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In Your Face!

Reclamation, Upset

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"It was over, we are champions, that is all I could think of," said an ecstatic Chibueze Ikeh, the 6-8 center, in the aftermath of the Ateneo De Manila's thriller of a title clincher against arch rival De La Salle 88-86. This is Ikeh's final playing year. He is graduating in a few months.

After three of the most grueling and emotionally-wrenching games in UAAP Finals history, the Blue Eagles reclaimed a championship they once owned for five straight seasons.

"I just lay on the floor of the Araneta (Coliseum)," said point guard Matt Nieto after that last heave from La Salle went in. "I knew it was all over and we were champions," he added happily.

Indeed, this had to be the toughest, and to use that millennial term, epic title series in maybe the last 15 years.

Last year, the Green Archers were the veteran-laden team bringing in Benoit Mbala, arguably the best player ever to see action in the country's most popular varsity league. Somehow the Blue Eagles managed to get into the Season 79 Finals to square off against La Salle, and expectedly, the Ateneo bowed in a two-game sweep.

Fast forward to winner-take-all Sunday just a year later, and suddenly the Ateneo looked nothing like the easy pickings they were just a year prior. "We learned there is no substitute for working the hardest you can," remarked Ateneo head coach Tab Baldwin, the American-New Zealand mentor who preached "playing the right way" right from the get-go.

Game 1 had its fair share of controversy, as videos from that game continue to make the rounds in social media showing at least four instances where La Salle players were taking cheap shots at their Ateneo counterparts, including at least three instances of closed fist strikes from the La Salle side that should have merited at least a one-game suspension on the errant players. The Ateneo still pulled off the 76-70 victory in this game, with center George Go completing the and-1 clincher.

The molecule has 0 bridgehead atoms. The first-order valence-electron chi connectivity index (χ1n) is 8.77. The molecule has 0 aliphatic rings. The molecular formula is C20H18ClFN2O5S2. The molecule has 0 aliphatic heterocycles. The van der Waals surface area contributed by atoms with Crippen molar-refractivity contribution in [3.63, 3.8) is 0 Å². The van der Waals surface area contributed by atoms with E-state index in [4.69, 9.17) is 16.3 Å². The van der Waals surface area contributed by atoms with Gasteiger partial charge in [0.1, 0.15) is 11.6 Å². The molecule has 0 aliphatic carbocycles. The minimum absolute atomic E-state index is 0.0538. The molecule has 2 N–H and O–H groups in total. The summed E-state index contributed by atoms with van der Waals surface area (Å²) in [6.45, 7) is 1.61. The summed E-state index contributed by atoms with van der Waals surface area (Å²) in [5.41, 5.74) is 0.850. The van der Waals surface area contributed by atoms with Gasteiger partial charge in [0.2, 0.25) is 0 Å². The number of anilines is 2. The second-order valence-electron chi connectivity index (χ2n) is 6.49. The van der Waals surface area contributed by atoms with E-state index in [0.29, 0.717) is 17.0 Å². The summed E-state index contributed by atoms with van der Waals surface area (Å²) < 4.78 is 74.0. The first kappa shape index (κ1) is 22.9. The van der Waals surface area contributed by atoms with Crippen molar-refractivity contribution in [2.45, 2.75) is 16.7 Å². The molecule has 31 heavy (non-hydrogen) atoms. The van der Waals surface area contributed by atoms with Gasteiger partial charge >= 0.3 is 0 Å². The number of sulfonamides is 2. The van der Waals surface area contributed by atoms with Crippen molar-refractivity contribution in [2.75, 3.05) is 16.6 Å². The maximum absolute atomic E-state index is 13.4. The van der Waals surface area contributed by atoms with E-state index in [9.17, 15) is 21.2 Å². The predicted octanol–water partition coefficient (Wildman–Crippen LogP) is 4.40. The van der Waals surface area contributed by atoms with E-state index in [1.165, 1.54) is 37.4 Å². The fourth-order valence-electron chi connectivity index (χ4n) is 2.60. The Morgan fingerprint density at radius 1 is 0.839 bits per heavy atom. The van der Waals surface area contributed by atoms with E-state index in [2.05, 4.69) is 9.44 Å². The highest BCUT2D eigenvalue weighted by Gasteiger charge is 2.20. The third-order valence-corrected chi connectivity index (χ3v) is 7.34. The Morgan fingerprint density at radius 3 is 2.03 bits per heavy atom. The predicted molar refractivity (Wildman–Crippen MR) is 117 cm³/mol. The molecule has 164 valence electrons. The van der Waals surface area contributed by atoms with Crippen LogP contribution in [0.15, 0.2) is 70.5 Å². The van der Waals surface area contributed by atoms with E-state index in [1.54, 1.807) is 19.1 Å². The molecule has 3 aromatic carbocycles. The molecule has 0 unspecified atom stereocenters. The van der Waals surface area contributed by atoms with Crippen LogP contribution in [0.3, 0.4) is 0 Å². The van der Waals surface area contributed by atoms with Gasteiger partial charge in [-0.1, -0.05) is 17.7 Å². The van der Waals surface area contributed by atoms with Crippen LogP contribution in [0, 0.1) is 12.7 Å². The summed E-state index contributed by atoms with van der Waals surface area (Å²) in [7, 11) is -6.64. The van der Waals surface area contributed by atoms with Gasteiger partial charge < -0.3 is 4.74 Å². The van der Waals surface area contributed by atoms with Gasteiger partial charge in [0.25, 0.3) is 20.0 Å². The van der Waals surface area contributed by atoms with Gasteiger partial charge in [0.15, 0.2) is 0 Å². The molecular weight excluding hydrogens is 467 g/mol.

Game 2 saw the Blue Eagles go up by as much as 21 points, only to have the Green Archers turn that around and build up as much as a 13-point lead themselves, as they knotted the series at one game apiece with the 92-83 victory.

Game 3, well, was a classic.

The Ateneo was up 10 early on, but La Salle stormed right back in the third period, taking a 59-62 lead on a one-hander by forward Abu Tratter.

But the Ateneo kept its composure and got an 80-70 spread midway through the payoff fourth period.

La Salle would come to within 82-80 on a three-pointer, with over a minute left.

Go however would reprise his hero's role, taking the perfect kick-out pass from a driving Thirdy Ravena to nail a clutch three-pointer from his favorite quarter-court spot to give the Ateneo the 85-80 breathing space it needed.

"The whole team is clutch. I would not have made that shot if it wasn't for the coaches who design our plays, my teammates who were all in their proper spots," said the 6-7 Go, an Applied Chemistry Major now in his senior year in college.

Nieto and Anton Asistio would nail the insurance free throws to negate the buzzer beating three-pointer from La Salle for the final count.

This is the Ateneo's ninth senior division basketball diadem, and without a doubt the one they had to work for the hardest.

Their 1987 and 1988 back-to-back titles, where Nieto's father Jet played, was a tall, tough, talented team.

Enrico Villanueva, LA Tenorio, Larry Fonacier, Rich Alvarez, and Wesley Gonzales all went on to have very good pro careers, with a couple of them even seeing National Team duty, after they won the 2002 championship.

Forget the 2008 to 2012 5-Peat dynasty under Norman Black. Those teams were so ridiculously loaded it would have been a crime for them to lose. Yes, even the 2010 team in between the Rabeh Al Hussaini-Nonoy Baclao and Greg Slaughter years.

This championship was probably the only one among the nine when the Ateneo was the clear underdog in terms of sheer talent.

I mean, come on, Benoit Mbala was playing for La Salle, and he had swingman Ricci Rivero, point guard sniper Aljun Melecio, 6-5 slam dunk champion power forward Leonard Santillan, and Tratter.

"Sa totoo lang kung kunwari jak en poy tayo, tapos pipili ka ng players mo, sino ba mas pipiliin mo? Hindi ba talaga namang mas may talent and players ng La Salle lalo na si Mbala," queried Mr Libog over lunch before Game 3.

"We need to get hot from three-point range, and hope for some foul trouble on Mbala at least, para may laban tayo," he added.

Mr Libog got his wish.

Baldwin did a heck of a job accentuating the strengths of the Blue Eagles while doing his best to minimize their negatives, not the least of which is a deficit in terms of raw talent.

"Talent will always win, well maybe nine out of ten times, haha," cackled Mr Libog after downing another perfectly done shrimp tempura.

Meanwhile, that same night after Game 3, La Salle lit up its main building in their campus in Taft Ave in Ateneo blue in a classy gesture of sportsmanship and tribute.

"Heck of a PR coup," I remarked to a senior alumni.

"Not bad though, and very classy," he replied.

Much like this title series.

Those who wish to join in the celebration may want to go to the Bonfire on Saturday, December the 9th, over at the Ateneo campus grounds.

"We'll get ourselves nice and drunk," said an old classmate, as if we needed an excuse of that scale to imbibe.

"Bring something nice for the Bonfire," he called out as I left the Big Dome.

I certainly will: my camera.


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